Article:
Laura Stevenson, ‘Wheel’ – Album Review
Singer-songwriter Laura Stevenson’s new album, ‘Wheel,’ sees this Long Island songstress shepherding her musical ambitions to new places. Along with her band, the Cans, Stevenson has managed to craft a well-produced set, with a much stronger vocal presence than heard on her first two full-lengths, ‘A Record’ and ‘Sit Resist.’
‘Wheel,’ Laura’s third studio effort, is an eclectic piece of work, one that mixes softer guitar- and string-based folk songs like opener ‘Renée' with the very stripped-down ‘The Move' and such extremely emotive rock songs as the soaring ‘Eleonora.’
Tracks like ‘Sink Swim’ and ‘Triangle' are brimming with radio-pop sensibilities, and the latter is full of brooding yet extremely catchy vocals and guitar hooks. “I wouldn't mind if you left me here, standing on the other side of a locked door in a big, big fire," she sings. "There comes a time when you decide if you fight it off or learn to die / I'm fine.”
Stevenson isn’t afraid to dig deep with her music and lyrics. On the album's title track and ‘L-Dopa,’ she uses her fervent vocals to reach in and scoop out big chunks of the listener’s intestines -- regardless of the size of the accompanying guitar. Not that Stevenson is averse to a good old-fashioned rock song, as evidenced by ‘Bells and Whistles’ and the spine-tingling heights she reaches at the end of ‘Telluride.'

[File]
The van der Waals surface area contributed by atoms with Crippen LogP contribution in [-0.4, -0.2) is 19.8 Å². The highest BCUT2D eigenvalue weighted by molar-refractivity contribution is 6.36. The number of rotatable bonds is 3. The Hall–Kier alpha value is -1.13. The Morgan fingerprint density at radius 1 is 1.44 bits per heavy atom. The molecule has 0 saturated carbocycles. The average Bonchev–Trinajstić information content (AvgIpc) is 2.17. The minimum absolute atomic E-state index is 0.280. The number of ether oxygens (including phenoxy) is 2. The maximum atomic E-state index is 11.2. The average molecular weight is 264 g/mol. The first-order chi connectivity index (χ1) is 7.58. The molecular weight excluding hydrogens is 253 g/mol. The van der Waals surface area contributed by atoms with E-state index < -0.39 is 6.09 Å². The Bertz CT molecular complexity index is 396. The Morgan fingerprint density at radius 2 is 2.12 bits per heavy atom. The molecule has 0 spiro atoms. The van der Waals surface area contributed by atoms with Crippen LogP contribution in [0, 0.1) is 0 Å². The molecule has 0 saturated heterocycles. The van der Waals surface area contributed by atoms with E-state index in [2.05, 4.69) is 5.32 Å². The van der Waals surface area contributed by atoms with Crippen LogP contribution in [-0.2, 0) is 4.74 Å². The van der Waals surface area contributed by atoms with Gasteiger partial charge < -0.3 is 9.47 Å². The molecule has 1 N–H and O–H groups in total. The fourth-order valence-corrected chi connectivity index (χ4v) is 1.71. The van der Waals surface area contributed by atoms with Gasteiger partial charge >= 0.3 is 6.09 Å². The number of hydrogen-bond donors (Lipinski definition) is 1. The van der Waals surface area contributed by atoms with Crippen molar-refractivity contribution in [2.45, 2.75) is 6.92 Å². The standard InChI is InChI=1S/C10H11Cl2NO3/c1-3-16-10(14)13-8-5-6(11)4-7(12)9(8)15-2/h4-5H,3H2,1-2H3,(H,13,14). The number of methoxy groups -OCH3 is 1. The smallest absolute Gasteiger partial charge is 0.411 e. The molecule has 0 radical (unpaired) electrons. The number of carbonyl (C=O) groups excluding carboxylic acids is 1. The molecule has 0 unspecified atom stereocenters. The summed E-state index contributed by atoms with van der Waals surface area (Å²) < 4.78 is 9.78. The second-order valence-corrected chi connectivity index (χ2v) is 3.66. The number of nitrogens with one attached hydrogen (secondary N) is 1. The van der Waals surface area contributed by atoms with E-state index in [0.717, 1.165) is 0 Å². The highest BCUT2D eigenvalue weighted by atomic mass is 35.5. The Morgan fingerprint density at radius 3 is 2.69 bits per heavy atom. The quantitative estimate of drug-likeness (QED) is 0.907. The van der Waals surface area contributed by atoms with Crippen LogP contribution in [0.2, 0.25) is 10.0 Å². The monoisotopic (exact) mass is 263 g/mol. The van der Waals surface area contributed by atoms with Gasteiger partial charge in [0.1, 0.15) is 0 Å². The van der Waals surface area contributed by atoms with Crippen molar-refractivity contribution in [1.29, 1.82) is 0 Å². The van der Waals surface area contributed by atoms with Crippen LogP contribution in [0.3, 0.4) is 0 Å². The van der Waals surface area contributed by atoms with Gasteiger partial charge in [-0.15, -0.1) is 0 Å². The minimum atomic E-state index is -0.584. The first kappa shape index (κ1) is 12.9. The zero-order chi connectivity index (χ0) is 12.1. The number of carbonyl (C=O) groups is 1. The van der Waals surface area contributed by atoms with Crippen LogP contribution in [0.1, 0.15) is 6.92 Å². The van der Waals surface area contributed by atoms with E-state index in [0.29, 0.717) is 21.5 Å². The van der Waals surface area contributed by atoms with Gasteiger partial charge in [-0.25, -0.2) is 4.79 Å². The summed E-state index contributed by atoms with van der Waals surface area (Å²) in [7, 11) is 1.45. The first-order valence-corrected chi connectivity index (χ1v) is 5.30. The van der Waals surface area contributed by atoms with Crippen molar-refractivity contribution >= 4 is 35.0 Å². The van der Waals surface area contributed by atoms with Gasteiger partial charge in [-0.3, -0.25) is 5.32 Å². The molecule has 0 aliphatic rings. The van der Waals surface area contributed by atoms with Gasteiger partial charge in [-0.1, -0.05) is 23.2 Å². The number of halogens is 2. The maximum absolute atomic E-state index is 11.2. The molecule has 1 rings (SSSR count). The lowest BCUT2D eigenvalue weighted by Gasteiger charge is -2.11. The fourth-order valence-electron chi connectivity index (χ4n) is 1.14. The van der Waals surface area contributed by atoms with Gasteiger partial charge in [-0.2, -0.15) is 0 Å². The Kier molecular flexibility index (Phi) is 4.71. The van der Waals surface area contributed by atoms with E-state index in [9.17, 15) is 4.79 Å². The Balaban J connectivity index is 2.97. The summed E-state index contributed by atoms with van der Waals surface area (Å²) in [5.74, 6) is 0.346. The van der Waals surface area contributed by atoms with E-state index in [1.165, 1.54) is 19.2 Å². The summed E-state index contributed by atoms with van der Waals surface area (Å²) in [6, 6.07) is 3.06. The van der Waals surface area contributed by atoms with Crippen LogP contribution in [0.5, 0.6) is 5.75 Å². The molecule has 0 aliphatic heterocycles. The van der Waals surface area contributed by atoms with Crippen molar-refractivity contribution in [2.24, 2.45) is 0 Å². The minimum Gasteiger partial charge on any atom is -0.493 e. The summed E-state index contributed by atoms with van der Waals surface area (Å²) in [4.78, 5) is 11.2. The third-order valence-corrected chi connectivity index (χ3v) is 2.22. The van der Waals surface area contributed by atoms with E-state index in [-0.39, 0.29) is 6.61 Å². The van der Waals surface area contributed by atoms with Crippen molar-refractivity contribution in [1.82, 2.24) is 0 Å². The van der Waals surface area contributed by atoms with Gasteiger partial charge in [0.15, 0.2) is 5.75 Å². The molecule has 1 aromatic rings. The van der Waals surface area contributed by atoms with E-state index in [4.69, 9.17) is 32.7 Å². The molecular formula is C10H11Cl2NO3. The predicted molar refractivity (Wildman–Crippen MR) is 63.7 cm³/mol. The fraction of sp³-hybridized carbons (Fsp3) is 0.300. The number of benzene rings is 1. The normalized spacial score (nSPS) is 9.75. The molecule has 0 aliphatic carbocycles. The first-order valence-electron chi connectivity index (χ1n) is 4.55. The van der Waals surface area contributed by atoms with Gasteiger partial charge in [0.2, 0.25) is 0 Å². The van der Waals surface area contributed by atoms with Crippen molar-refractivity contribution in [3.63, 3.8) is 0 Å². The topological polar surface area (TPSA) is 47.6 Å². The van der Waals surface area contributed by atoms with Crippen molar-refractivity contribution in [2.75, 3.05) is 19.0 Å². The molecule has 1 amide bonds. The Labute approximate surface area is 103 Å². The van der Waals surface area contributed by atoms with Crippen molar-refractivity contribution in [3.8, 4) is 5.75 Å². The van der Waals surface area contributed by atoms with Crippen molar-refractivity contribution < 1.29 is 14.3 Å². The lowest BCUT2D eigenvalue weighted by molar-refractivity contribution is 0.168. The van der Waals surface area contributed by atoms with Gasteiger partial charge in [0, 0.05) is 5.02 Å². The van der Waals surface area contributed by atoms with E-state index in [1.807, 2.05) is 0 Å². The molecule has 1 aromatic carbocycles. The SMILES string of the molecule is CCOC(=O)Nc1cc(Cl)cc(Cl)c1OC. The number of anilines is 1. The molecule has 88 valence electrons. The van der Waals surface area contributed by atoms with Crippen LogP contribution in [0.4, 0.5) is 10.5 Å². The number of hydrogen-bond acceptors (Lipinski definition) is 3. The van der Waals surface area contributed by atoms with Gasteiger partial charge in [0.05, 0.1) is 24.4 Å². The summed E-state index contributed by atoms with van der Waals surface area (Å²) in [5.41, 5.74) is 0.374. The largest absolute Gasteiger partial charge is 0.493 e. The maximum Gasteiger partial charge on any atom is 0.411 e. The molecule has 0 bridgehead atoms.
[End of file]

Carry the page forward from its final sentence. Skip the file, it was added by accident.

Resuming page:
On this impressive album, guitar and voice matter most. We get a smattering of string and horns (Beirut’s Kelly Pratt plays all the brass) on tracks like ‘Every Tense’ and ‘The Wheel,’ respectively, but even so, this is a record where raw-sounding acoustic and electric guitars, blended with or contrasted against Stevenson’s vocals, alternately lift the sentiments behind the songs up to inspirational peaks and push them down into deep, introspective valleys, creating a sonic experience greater than the sum of its parts.